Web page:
New Line Television has taken a step toward producing movies and miniseries by signing Emmy-winning TV and Broadway producer Francine LeFrak to an exclusive production deal. LeFrak’s will be the first of several deals with writers and producers with the mandate to hatch prestige telepics and movies.
At the same time, New Line TV is stepping up a program to exploit its film assets by shopping a primetime animated version of “Austin Powers: International Man of Mystery,” with Mike Myers providing the voice for his creation and executive producing with 3-Arts Entertainment’s Erwin Stoff.
New Line Television president Robert Friedman said both moves are designed to give his division a chance to exploit and service the divisions of Time Warner.
“We think of ourselves as an agile independent company, but the reality is we’re part of a major and we are trying different ways to take advantage of those strengths,” Friedman said.
As an example, he cited the 26 syndie segs of “Mortal Kombat,” with his company doing production and development while partnering with WB in distribution.
“And when the show launches in the fall, a week after an episode airs in syndication, a different episode will follow wrestling on TNT.”
NLTV took the turnarounded script “Legalese” to TNT, where it has become a high-profile film for the web, starring Kathleen Turner, James Garner, Gina Gershon and Mary-Louise Parker, with Glenn Jordan (“Barbarians at the Gate”) directing.
New Line Television’s bread and butter will continue to be redrafting movie franchises into tube fare. Friedman’s next big priority will be establishing a home for the “Powers” series, a task that will be helped by the film studio greenlighting a sequel for release next summer.
NLTV also has animated and episodic TV rights for “Lost in Space” and, though Friedman wouldn’t comment, the company is eyeing last weekend’s top-grossing “Blade” as a possible series.
The LeFrak pact is a major addition to the biggest growth effort for Friedman’s division — the production of six or seven telepics and miniseries geared to the younger demos. Her deal comes on the heels of a similar pact made with “Gia” producer and longtime TV exec Ilene Kahn Powers. Friedman said several others will follow.
“Francine is an important part of our strategy, because she gives us a presence in New York and spent years in the theater,” Friedman said. Her first project will be the telepic adaptation of Irish playwright Graham Reed’s “Remembrance,” a tale that’s a reverse “Romeo and Juliet,” where kids try to keep a middle-aged couple apart.
LeFrak has produced or exec produced such movies as the Alison Anders-directed “Mi Vida Loca,” HBO films that include “Prison Stories: Women on the Inside,” and the upcoming “Shot Through the Heart” and the Emmy-winning Hallmark Hall of Fame pic “Miss Rose White.” Her Broadway credits include “Children of a Lesser God,” “Crimes of the Heart” “Noises Off” and “Les Liaisons Dangereuses,” among others.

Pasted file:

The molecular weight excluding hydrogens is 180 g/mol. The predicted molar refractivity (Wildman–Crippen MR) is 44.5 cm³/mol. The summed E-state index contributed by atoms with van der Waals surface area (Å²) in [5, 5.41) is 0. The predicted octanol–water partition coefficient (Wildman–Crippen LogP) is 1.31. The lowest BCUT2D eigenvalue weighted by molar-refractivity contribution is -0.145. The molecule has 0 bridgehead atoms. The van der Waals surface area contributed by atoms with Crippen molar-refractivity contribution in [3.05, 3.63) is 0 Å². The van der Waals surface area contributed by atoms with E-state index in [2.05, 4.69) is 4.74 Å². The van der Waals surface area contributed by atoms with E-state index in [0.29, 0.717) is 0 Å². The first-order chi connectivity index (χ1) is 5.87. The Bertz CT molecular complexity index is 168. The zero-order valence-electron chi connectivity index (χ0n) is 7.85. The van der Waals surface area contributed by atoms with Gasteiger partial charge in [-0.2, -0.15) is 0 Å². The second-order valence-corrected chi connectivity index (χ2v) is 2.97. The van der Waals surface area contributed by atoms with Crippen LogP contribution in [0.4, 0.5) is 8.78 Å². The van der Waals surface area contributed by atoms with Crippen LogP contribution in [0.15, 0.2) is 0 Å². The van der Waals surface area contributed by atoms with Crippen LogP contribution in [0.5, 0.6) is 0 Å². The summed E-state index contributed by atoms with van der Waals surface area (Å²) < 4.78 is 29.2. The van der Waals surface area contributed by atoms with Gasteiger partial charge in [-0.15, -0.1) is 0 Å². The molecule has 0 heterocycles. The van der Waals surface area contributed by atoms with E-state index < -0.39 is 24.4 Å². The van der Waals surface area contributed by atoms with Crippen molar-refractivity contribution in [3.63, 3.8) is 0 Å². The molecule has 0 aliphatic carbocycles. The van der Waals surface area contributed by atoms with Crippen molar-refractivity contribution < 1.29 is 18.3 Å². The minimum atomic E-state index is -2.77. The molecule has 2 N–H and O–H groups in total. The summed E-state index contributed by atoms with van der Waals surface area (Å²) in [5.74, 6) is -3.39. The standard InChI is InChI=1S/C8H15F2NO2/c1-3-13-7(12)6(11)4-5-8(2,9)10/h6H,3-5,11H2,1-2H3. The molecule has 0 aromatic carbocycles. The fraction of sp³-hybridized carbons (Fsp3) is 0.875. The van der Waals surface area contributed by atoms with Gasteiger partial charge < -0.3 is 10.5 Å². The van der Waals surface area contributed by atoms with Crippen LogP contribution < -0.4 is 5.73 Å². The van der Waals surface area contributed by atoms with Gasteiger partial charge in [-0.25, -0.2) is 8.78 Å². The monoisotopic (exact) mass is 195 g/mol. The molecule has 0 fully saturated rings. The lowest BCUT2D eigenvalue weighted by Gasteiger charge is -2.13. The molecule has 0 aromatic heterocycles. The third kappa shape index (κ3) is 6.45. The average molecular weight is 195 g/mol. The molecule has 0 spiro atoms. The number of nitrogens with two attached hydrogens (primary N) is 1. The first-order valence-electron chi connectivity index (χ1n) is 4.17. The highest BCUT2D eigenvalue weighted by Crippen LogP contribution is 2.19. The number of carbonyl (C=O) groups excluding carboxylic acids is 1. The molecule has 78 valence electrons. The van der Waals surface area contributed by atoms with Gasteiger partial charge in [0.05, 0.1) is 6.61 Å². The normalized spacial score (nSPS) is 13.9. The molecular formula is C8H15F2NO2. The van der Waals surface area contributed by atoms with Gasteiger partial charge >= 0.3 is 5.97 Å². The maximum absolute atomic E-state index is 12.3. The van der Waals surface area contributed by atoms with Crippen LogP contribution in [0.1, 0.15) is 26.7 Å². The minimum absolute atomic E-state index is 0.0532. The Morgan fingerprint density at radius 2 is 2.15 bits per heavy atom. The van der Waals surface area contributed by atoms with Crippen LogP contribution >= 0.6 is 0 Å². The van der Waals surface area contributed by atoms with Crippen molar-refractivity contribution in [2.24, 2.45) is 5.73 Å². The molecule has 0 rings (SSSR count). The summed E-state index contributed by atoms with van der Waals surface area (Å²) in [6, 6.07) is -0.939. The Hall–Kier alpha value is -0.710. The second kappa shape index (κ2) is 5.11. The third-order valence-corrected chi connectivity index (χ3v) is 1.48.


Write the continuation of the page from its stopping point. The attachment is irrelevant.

“New Line’s always been cutting-edge, going after risky fare, and … I’m always interested in compelling material that other people wouldn’t want to tackle,” LeFrak said.
Friedman hopes LeFrak can help the division evolve into a Hallmark for the younger audience. The seven or so films and minis slated by the new stable of producers can end up on any network, but much of it will likely stay close to home. “I want us to be the producing arm for our in-house networks,” Friedman said.
BERENGER PLAYS HERO: Tom Berenger has joined the cast of the Dimension/Millennium drama “Takedown” and in the process gets to play a hero role not once but twice.
Forest Whitaker had a signed deal to act in the film but exited just days before he was to report for shooting. Berenger stepped in and agreed to play the role of an FBI agent tracking down real-life computer whiz Kevin Mitnick.
According to producer Brad Weston, Whitaker called in sick last Wednesday morning, about four days before he was to begin filming his week or so’s worth of work. “We had a deal with him, and he told us he was sick,” said producer Weston. “It was a disappointment on so many levels. Because he’s a director, we’d think he’d understand the ramifications of a star pulling out so close to shooting.”
Whitaker’s publicist, Annette Wolf, countered that his William Morris agents gave notice Monday, two days before Weston said, and that he was genuinely ill, though she wouldn’t say with what. “He’s under a physician’s care and is ill to the extent that he cannot work,” she said. “He’s more sensitive to this kind of thing than a lot of people because he’s a director himself. He wouldn’t do this lightly.”
Weston said he, Dimension’s Bob Weinstein and Cary Granat, and Millennium’s Avi Lerner spent the next two days hunting for a replacement who could get to Wilmington, N.C., right away. “Two long days ended with a deal with Tom at 8:15 p.m. Friday evening,” Weston said.
The actor was vacationing with his wife and baby in nearby Hilton Head. “He lives in North Carolina and went home, got some clothes and got here just before he started filming Sunday. It would have been disastrous without him because we’d have had nothing to shoot Sunday.” He plays an FBI agent who, with Chris McDonald, captures Mitnick (Skeet Ulrich) with the help of computer whiz Tsutumo Shimomura (Russell Wong). The real Mitnick’s in an L.A. jail awaiting trial.
NO ‘TALE’ FOR MEL: Unable to come to terms on a deal with Warner Bros., Mel Gibson has quit negotiations to star in “A Tale of Two Cities” with director Gregory Nava and is now reading scripts for a project he might squeeze in before helming “Fahrenheit 451.” “Tale,” produced by Paula Weinstein and Barry Levinson’s Baltimore Spring Creek, will look for another star to topline the Dickens adaptation.